Damascus residents find escape from conflict in their beloved dogs

Special Damascus residents find escape from conflict in their beloved dogs
1 / 2
Remy Al-Khodary with his Siberian husky. (Supplied)
Special Damascus residents find escape from conflict in their beloved dogs
2 / 2
Jamil Esekria with his white Siberian Husky, Bill. (AN photo)
Updated 04 February 2018

Damascus residents find escape from conflict in their beloved dogs

Damascus residents find escape from conflict in their beloved dogs

DAMASCUS: Jamil Esekria cannot imagine life without his Siberian husky.
The 24-year-old graphic design student from Damascus’s Al-Midan neighborhood has raised Bill since he was six weeks old.
“He is like a son to me and I worry about him all the time,” Esekria, told Arab News. “It would have been almost impossible for my family and I to get through this war on an emotional level if not for Bill.”
As Syria became increasingly mired in conflict, pet ownership in the government-held capital, which has been spared the levels of destruction seen in other areas of the country, increased steadily.
Residents say that in the last two years the number of people walking dogs through the streets and in the city’s parks has increased rapidly, despite the economic impact of the seven year war.
While some of the rise could be linked to a global increase in pet ownership — particularly a desire for exclusive dog breeds — owners admit their animals are a coping mechanism for the emotional toll of living in a country decimated by war.
“If not for my dog, Perla, I would have succumbed to depression,” Shahd, a 32-year-old living in Al-Rawda, said.
“The war has crushed most of our dreams, and science has proved that pets can help with depression and anxiety, so why not keep a pet instead of getting involved in gossip and scheming?”
Shahd said her mother tells her that she lacks compassion for spending so much money on Perla, a brown poodle, while some children in Syria do not have enough food. But Shahd says mental health in the country is also a big issue and not properly understood.
In Damascus, its not just any old pets that are increasingly visible — the city’s animal lovers have been largely purchasing exclusive breeds.
Mazen, who breeds and sells Siberian huskies, told Arab News that his puppies are priced at 80,000 Syrian pounds ($170).
“I only breed huskies because there is a higher demand for them here,” he said. “Other dog breeds in demand include poodles and Pomeranians.”
Prices of trained dogs can cost more than double the regular price — between $400 and $1,000. Mazen said these customers are usually specialist breeders and wealthy buyers.
Certain breeds of cat have also become more popular, including Persians and chinchillas. They sell for between $53 to $160, depending on the cat’s health, beauty, age, and how pure its breed is.
The extra spending on animals comes as the average young adult in Damascus makes between 25,000 Syrian pounds and 100,000 Syrian pounds a week in the private sector. Many young adults are financially dependent on their parents.
Mazen said the monthly costs of feeding a dog is between $19 and $128 and the costs soon mount up with vet bills, vaccination, and some owners even paying for professional training, Mazen said. Experienced dog trainers charge around $100 per month.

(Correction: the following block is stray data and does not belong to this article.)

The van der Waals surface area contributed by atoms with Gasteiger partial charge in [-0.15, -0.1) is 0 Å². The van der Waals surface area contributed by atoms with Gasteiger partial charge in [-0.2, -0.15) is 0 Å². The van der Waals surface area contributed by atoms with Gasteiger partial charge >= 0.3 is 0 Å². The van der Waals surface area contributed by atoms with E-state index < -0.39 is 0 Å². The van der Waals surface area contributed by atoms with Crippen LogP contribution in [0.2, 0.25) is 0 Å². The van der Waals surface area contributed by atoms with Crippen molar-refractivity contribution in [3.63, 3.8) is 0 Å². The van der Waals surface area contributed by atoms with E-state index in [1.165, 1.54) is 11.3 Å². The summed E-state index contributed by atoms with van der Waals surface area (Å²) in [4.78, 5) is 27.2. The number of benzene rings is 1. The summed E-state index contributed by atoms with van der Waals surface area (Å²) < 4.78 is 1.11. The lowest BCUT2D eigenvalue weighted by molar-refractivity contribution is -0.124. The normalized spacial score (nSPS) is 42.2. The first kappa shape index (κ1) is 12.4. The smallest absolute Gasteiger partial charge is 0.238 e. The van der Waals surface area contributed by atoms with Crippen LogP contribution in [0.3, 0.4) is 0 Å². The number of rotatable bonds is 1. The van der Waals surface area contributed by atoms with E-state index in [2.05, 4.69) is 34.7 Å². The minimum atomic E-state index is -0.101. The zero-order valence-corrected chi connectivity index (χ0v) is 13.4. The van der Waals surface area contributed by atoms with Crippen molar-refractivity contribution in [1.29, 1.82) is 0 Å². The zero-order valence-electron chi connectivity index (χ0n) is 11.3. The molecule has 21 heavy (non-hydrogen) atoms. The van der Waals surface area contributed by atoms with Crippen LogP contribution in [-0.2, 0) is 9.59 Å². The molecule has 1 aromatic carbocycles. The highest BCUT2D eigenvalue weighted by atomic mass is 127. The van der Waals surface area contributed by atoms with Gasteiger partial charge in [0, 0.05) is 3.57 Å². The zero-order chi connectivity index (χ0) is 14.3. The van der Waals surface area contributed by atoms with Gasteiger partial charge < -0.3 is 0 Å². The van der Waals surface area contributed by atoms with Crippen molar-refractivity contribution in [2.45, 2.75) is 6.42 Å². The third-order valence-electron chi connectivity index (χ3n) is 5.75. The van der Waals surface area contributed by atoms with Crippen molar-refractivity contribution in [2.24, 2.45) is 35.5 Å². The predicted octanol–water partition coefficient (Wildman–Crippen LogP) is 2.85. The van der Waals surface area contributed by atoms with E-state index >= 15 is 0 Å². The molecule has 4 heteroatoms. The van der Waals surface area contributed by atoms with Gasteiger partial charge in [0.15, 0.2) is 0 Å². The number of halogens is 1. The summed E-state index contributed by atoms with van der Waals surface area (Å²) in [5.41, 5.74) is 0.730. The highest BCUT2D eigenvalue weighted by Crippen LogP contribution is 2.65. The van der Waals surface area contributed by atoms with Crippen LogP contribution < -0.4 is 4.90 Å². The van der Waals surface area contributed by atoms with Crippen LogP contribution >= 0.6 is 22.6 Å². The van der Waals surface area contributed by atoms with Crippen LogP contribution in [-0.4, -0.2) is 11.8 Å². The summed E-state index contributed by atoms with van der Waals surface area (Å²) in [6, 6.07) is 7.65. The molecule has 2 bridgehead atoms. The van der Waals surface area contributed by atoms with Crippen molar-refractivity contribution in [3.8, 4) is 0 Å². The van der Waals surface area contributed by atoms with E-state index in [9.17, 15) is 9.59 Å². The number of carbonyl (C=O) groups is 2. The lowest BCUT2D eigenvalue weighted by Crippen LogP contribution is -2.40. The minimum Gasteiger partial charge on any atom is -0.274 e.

Vaccines for most pets cost between $17 to $25 per year, said Ahmed, a vet based in Al-MuHajjirin area in Damascus.
He said the trend for pet ownership is as much with middle-class families, as it is with the rich.
Remy Al-Khodary, 17, who also has a Siberian husky, but a black and white one, said that despite the conflict, dog owners are well served in Damascus.
He feeds his dog dry food, boiled rice, boiled chicken, and large bones. “Dog food is available and plentiful across the city,” he said, “at supermarkets and vet clinics.”
“There are vet clinics in most neighborhoods in Damascus, including poorer areas, and vets are well-acquainted with the pets they treat.”
A challenge for pet owners are the strict rules that the city’s authorities have in place, particularly against dogs.
The director of health affairs in Damascus Governorate, Maher Rayya, said in September that keeping dogs in residential areas is prohibited and that they should not be walked in the streets, nor kept inside houses. He threatened that the animals could be confiscated.
This statement angered many pet owners and spurred angry reactions on social media.
Al-Khodary said he was aware of the laws, “but no one abides by them.”
Rula Al-Husseini, an architecture student at a private university in Damascus, recently found a small, beautiful stray kitten at her doorstep. She took her in, cleaned her, took her to the vet, and kept her.
“She makes me happy and keeps me company at home even though I never thought before that I’d want to keep a cat,” Al-Husseini said.
Pet owners and breeders in Damascus have a Facebook community through which they share their experiences, ask questions, sell pets, and request mating partners.
While the pet ownership boom has brought a lot of pleasure to owners at a difficult time, it also highlights the vast disparity between the Syrian rich and poor.
“Some families in this city can barely feed their children; I wonder how those people are feeding their big dogs and spoiled cats!” Nabiha, 67, who lives in Abu Rummaneh, one of Damascus’s wealthy neighborhoods, said.
She said the number of pets, particularly poodles and huskies, had easily double in the last two years.
For Esekria, having a pet has brought huge amounts of joy to his life during the darkest period for his country
“When I come home feeling like the world is falling apart, only seeing Bill run enthusiastically at me makes me smile from the bottom of my heart,” he said. “Whenever Bill hears gunfire or shelling, he runs and hides in my bed, making me laugh instead of worrying and getting stressed.
“I cannot imagine the house without him.”